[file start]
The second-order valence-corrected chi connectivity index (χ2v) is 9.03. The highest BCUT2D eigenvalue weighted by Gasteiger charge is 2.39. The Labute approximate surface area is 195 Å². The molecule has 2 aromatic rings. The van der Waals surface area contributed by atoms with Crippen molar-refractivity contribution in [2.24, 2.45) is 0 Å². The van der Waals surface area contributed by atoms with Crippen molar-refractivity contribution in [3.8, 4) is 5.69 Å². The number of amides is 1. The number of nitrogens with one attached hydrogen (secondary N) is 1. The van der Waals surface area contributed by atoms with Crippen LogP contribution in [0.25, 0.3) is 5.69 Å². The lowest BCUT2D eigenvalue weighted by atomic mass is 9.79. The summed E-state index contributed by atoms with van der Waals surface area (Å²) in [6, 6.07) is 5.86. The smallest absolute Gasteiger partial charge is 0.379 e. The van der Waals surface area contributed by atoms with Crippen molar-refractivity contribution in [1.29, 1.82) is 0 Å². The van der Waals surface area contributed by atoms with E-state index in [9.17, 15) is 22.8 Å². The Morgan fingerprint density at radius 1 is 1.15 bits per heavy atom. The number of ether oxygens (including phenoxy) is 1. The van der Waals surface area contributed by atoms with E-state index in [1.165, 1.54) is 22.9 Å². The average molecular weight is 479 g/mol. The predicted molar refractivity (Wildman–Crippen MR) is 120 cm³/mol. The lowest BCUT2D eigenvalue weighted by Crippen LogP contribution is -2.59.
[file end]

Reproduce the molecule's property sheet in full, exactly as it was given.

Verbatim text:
The second-order valence-corrected chi connectivity index (χ2v) is 9.03. The highest BCUT2D eigenvalue weighted by Gasteiger charge is 2.39. The Labute approximate surface area is 195 Å². The molecule has 2 aromatic rings. The van der Waals surface area contributed by atoms with Crippen molar-refractivity contribution in [2.24, 2.45) is 0 Å². The van der Waals surface area contributed by atoms with Crippen molar-refractivity contribution in [3.8, 4) is 5.69 Å². The number of amides is 1. The number of nitrogens with one attached hydrogen (secondary N) is 1. The van der Waals surface area contributed by atoms with Crippen LogP contribution in [0.25, 0.3) is 5.69 Å². The lowest BCUT2D eigenvalue weighted by atomic mass is 9.79. The summed E-state index contributed by atoms with van der Waals surface area (Å²) in [6, 6.07) is 5.86. The smallest absolute Gasteiger partial charge is 0.379 e. The van der Waals surface area contributed by atoms with Crippen molar-refractivity contribution in [1.29, 1.82) is 0 Å². The van der Waals surface area contributed by atoms with E-state index in [9.17, 15) is 22.8 Å². The Morgan fingerprint density at radius 1 is 1.15 bits per heavy atom. The number of ether oxygens (including phenoxy) is 1. The van der Waals surface area contributed by atoms with E-state index in [1.165, 1.54) is 22.9 Å². The average molecular weight is 479 g/mol. The predicted molar refractivity (Wildman–Crippen MR) is 120 cm³/mol. The lowest BCUT2D eigenvalue weighted by Crippen LogP contribution is -2.59.